Floods can’t keep swimmers from their Olympic moment
Students from across the State are competing in the Combined High Schools diving and swimming championships at Sydney Olympic Park Aquatic Centre.
31 March 2022
After a two-year wait and two days travel through flood-affected northern NSW, Paige Parker finally had her two minutes in the spotlight at the NSW Combined High Schools Sports Association swimming championships.
Around 1600 students and 3000 spectators are part of the three-day diving and swimming championships that started yesterday at Sydney Olympic Aquatic Centre.
Paige, a Year 9 student from Tenterfield High School, was part of her school’s relay team that competed today.
Mother Olivia Parker said they had started on their trip around 10am Tuesday to beat the expected flooding of Lismore only to find themselves stranded in at Ballina when the airport was closed.
Roads south and west were cut and it was only when council workers cleared a back coastal road heading north that they were able to drive to Brisbane to catch a flight down to Sydney.
“There was an opportunity that opened up and we thought, ‘let’s give it a shot’,” Mrs Parker said.
In 2020 Paige was ready to travel to the State titles when they were cancelled due to COVID. Last year her school team missed out on selection.
Paige, who was also visiting Sydney for the first time, said she was extremely excited to be at the championships and to swim where the 2000 Olympics were held.
“I just didn’t want to miss out again,” she said. “I’m very excited that I’m here where they actually held the Olympics and that I’ll swim in there where [the Olympians] swam.”
Ballina High School’s 16-year-old relay team also had to work its way around the floodwaters that swamped the northern NSW town’s airport.
“There was so much water we could have swum at the airport,” said Year 9 student Fern Kelly.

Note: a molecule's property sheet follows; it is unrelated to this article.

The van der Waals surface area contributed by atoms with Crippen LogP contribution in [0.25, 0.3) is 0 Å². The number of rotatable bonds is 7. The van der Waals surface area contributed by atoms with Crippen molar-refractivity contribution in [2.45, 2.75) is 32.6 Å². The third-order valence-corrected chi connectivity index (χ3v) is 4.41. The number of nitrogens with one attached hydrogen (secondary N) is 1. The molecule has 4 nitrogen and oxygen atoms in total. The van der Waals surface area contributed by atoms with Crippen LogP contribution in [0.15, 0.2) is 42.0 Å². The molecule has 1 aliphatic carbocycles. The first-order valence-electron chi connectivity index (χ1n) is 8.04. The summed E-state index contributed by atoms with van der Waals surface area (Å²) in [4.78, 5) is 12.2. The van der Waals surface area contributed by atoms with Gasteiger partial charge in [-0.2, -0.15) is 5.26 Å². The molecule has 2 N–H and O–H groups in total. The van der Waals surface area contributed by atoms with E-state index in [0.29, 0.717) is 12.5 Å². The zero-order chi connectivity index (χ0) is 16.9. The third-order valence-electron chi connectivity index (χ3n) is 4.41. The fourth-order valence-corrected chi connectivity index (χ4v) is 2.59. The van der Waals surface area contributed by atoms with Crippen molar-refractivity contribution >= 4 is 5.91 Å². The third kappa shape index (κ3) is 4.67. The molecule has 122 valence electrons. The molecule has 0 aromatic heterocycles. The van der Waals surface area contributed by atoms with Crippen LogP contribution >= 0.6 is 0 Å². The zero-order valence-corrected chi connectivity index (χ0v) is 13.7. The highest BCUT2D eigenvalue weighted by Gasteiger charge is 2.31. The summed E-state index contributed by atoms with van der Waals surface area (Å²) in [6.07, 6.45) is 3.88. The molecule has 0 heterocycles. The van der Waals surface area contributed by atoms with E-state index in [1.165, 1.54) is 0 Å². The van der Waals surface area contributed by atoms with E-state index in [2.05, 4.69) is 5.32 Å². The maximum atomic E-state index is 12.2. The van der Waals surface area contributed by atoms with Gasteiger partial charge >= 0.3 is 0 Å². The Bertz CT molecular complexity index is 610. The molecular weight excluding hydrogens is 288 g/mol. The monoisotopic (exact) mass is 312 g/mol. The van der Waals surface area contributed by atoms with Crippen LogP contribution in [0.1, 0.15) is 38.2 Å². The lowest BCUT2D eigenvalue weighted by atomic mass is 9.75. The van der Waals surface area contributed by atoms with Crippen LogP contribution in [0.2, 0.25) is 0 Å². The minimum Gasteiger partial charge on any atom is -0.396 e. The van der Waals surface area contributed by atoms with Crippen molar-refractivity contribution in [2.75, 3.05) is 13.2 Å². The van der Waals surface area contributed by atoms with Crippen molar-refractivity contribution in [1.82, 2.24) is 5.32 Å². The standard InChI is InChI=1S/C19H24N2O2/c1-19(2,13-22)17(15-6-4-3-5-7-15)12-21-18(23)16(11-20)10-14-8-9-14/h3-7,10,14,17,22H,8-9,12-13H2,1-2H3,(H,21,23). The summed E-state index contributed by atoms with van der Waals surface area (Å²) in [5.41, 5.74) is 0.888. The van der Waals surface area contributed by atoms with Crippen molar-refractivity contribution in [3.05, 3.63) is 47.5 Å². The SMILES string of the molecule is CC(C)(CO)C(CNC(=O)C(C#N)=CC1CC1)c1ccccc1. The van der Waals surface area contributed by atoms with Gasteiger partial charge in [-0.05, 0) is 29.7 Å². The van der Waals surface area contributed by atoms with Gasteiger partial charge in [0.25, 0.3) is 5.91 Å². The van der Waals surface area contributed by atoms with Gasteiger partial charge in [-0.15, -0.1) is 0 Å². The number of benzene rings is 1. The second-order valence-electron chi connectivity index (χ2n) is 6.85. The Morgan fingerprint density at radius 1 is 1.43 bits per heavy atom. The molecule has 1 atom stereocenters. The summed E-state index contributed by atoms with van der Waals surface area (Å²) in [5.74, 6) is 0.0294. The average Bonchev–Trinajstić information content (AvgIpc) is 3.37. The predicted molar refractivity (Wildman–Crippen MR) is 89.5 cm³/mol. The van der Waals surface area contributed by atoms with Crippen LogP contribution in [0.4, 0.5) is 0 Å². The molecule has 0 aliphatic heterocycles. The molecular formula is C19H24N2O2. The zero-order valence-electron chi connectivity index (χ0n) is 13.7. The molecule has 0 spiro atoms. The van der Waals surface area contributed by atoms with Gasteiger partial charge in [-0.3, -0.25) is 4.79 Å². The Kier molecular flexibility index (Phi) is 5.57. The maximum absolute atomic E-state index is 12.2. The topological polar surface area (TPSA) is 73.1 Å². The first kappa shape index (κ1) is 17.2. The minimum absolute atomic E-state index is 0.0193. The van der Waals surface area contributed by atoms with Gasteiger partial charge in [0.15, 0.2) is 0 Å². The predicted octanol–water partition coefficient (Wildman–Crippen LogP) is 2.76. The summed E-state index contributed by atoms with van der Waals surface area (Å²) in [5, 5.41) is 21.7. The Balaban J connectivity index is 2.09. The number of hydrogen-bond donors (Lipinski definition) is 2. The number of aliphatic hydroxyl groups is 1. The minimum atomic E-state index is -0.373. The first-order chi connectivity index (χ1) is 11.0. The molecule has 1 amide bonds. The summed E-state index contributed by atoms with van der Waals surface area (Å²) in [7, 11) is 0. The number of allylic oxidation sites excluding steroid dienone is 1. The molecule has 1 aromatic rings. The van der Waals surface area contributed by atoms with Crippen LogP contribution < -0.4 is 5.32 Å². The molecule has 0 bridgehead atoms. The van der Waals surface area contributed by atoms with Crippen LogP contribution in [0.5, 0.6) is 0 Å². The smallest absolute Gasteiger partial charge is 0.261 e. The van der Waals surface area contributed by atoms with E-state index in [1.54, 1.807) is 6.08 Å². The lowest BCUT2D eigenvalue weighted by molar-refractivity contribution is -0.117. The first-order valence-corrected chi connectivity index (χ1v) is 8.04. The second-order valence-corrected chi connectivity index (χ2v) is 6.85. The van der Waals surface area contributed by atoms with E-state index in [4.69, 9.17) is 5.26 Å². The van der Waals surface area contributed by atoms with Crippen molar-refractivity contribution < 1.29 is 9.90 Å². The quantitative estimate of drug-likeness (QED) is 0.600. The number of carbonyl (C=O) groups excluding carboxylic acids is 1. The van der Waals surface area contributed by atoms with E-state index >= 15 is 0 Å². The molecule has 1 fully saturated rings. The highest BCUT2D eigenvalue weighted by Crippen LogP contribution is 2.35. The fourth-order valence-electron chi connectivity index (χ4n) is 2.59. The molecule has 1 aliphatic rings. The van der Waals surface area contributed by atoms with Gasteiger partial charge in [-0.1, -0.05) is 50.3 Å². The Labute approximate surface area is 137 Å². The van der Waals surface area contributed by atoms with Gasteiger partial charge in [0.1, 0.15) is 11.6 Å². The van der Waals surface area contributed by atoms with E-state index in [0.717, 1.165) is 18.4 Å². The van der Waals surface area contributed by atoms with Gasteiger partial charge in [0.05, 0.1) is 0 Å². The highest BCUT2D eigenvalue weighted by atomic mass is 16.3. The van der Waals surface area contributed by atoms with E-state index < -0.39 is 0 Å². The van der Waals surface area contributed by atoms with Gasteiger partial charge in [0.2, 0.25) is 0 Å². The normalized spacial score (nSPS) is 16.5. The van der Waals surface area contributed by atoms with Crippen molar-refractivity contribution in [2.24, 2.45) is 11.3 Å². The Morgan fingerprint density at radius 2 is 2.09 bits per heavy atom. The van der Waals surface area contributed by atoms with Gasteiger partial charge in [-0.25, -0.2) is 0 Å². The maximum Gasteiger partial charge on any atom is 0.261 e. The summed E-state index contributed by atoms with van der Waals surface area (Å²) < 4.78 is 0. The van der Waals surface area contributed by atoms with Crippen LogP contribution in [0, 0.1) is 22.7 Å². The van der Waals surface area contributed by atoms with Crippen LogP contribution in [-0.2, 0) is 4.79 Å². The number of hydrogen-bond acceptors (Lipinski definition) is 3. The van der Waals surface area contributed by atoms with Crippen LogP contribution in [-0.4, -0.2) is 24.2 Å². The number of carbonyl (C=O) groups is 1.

Her team mate Isla Gillan said the team was uncertain it would make the swim meet as flights began to get cancelled from Wednesday.
“We got in touch with the rest of our team mates and we decided we would get to the Gold Coast and fly from there,” she said.
That also proved difficult with the students relying on parents’ local knowledge to find a way past closed and flooded roads.
Having left at 5am today and due to fly back after their swim, Isla said it was still worth it to compete.
From the other end of the State, parent Travis Irvin drove six-plus hours so his daughter Madeline could compete in the 50 metres freestyle event – a 29-second race if she nailed it.
Mr Irvin, who is also principal at Parkview Public School, was at the Aquatic Centre watching Madeline in Year 11, and his other daughter Amelia, Year 9, compete for Leeton High School.
Mr Irvin said across the three days around 100 students from the Riverina would be competing at the championships.
He said it was a fantastic opportunity for rural students who did not normally get to utilise the types of facilities the Olympic Park offered.
“There is a lot of folklore around the feats of the 2000 Olympics,” he said. “To come to the Olympic stadium, even though it was two decades ago, and to swim in the pool where Ian Thorpe swam is a big moment for these kids.”
As a principal and parent Mr Irvin said activities such as sports and the arts were incredibly important to students.
“There is no question the extracurricular activities provided by the department are massive for engaging students with education, motivating kids in their learning and promoting a healthy lifestyle.”